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Deuteronomy 25:4

    Deuteronomy 25:4 Translations

    King James Version (KJV)

    Thou shalt not muzzle the ox when he treadeth out the corn.

    American King James Version (AKJV)

    You shall not muzzle the ox when he treads out the corn.

    American Standard Version (ASV)

    Thou shalt not muzzle the ox when he treadeth out the grain .

    Basic English Translation (BBE)

    Do not keep the ox from taking the grain when he is crushing it.

    Webster's Revision

    Thou shalt not muzzle the ox when he treadeth out the grain .

    World English Bible

    You shall not muzzle the ox when he treads out [the grain].

    English Revised Version (ERV)

    Thou shalt not muzzle the ox when he treadeth out the corn.

    Clarke's Commentary on Deuteronomy 25:4

    Thou shalt not muzzle the ox, etc. - In Judea, as well as in Egypt, Greece, and Italy, they make use of beeves to tread out the corn; and Dr. Shaw tells us that the people of Barbary continue to tread out their corn after the custom of the East. Instead of beeves they frequently made use of mules and horses, by tying by the neck three or four in like manner together, and whipping them afterwards round about the nedders, as they call the treading floors, (the Libycae areae Hor), where the sheaves lie open and expanded, in the same manner as they are placed and prepared with us for threshing. This indeed is a much quicker way than ours, though less cleanly, for as it is performed in the open air, (Hosea 13:3), upon any round level plot of ground, daubed over with cow's dung to prevent as much as possible the earth, sand, or gravel from rising; a great quantity of them all, notwithstanding this precaution, must unavoidably be taken up with the grain, at the same time that the straw, which is their chief and only fodder, is hereby shattered to pieces; a circumstance very pertinently alluded to in 2 Kings 13:7, where the king of Syria is said to have made the Israelites like the dust by threshing - Travels, p. 138. While the oxen were at work some muzzled their mouths to hinder them from eating the corn, which Moses here forbids, instructing the people by this symbolical precept to be kind to their servants and laborers, but especially to those who ministered to them in holy things; so St. Paul applies it 1 Corinthians 9:9, etc.; 1 Timothy 5:18. Le Clerc considers the injunction as wholly symbolical; and perhaps in this view it was intended to confirm the laws enjoined in the fourteenth and fifteenth verses of the former chapter. See Dodd and Shaw.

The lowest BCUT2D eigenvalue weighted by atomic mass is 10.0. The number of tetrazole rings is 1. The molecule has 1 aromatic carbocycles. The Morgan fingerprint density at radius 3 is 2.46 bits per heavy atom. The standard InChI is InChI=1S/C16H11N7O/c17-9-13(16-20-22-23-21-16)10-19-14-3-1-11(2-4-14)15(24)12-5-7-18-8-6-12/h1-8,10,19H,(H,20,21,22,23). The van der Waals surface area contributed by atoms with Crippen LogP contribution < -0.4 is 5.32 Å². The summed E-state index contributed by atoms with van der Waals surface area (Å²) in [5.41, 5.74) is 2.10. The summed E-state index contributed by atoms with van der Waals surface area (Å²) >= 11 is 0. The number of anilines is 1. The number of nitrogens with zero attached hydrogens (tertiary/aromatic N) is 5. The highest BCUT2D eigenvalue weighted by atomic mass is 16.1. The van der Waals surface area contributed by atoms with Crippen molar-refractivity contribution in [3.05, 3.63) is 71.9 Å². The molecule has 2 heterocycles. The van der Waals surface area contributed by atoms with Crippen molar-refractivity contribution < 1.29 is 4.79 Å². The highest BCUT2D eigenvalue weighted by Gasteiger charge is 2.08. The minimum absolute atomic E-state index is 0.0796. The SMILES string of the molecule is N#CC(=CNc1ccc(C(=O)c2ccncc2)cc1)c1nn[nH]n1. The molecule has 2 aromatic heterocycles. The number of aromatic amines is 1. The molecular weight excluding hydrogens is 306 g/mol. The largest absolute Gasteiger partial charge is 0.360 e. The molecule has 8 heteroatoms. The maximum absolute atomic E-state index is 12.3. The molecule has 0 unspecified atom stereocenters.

In Bengal, where the same mode of treading cut the corn is used, some muzzle the ox, and others do not, according to the disposition of the farmer - Ward.

    Barnes' Notes on Deuteronomy 25:4

    Compare the marginal references. In other kinds of labor the oxen were usually muzzled. When driven to and fro over the threshing-floor in order to stamp out the grain from the chaff, they were to be allowed to partake of the fruits of their labors.

    Wesley's Notes on Deuteronomy 25:4

    25:4 He treadeth out the corn - Which they did in those parts, either immediately by their hoofs on by drawing carts or other instruments over the corn. Hereby God taught them humanity, even to their beasts that served them, and much more to their servants or other men who laboured for them, especially to their ministers, 1Cor 9:9.